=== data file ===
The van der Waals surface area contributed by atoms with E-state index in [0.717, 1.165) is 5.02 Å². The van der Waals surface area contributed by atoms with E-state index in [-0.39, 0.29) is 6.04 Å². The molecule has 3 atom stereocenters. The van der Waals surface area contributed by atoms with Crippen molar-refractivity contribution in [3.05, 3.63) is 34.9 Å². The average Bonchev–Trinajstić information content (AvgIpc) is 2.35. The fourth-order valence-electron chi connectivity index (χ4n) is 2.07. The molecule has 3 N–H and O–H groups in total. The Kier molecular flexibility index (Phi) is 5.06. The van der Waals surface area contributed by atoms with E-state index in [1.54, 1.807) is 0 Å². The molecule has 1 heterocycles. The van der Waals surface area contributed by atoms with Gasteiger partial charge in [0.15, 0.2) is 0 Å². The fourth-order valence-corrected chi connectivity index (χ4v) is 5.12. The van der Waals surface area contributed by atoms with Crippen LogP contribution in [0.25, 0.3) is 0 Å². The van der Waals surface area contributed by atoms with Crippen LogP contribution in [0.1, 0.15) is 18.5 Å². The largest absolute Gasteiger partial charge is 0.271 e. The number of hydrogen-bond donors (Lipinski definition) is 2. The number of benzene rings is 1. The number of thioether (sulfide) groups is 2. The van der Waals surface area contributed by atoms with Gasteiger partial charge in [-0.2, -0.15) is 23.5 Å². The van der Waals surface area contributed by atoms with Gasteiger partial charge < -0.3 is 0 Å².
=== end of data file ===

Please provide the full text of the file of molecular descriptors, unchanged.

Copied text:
The van der Waals surface area contributed by atoms with E-state index in [0.717, 1.165) is 5.02 Å². The van der Waals surface area contributed by atoms with E-state index in [-0.39, 0.29) is 6.04 Å². The molecule has 3 atom stereocenters. The van der Waals surface area contributed by atoms with Crippen molar-refractivity contribution in [3.05, 3.63) is 34.9 Å². The average Bonchev–Trinajstić information content (AvgIpc) is 2.35. The fourth-order valence-electron chi connectivity index (χ4n) is 2.07. The molecule has 3 N–H and O–H groups in total. The Kier molecular flexibility index (Phi) is 5.06. The van der Waals surface area contributed by atoms with E-state index in [1.54, 1.807) is 0 Å². The molecule has 1 heterocycles. The van der Waals surface area contributed by atoms with Gasteiger partial charge in [0.15, 0.2) is 0 Å². The fourth-order valence-corrected chi connectivity index (χ4v) is 5.12. The van der Waals surface area contributed by atoms with Crippen LogP contribution in [0.25, 0.3) is 0 Å². The van der Waals surface area contributed by atoms with Crippen LogP contribution in [0.1, 0.15) is 18.5 Å². The largest absolute Gasteiger partial charge is 0.271 e. The number of hydrogen-bond donors (Lipinski definition) is 2. The number of benzene rings is 1. The number of thioether (sulfide) groups is 2. The van der Waals surface area contributed by atoms with Gasteiger partial charge in [-0.2, -0.15) is 23.5 Å². The van der Waals surface area contributed by atoms with Gasteiger partial charge < -0.3 is 0 Å².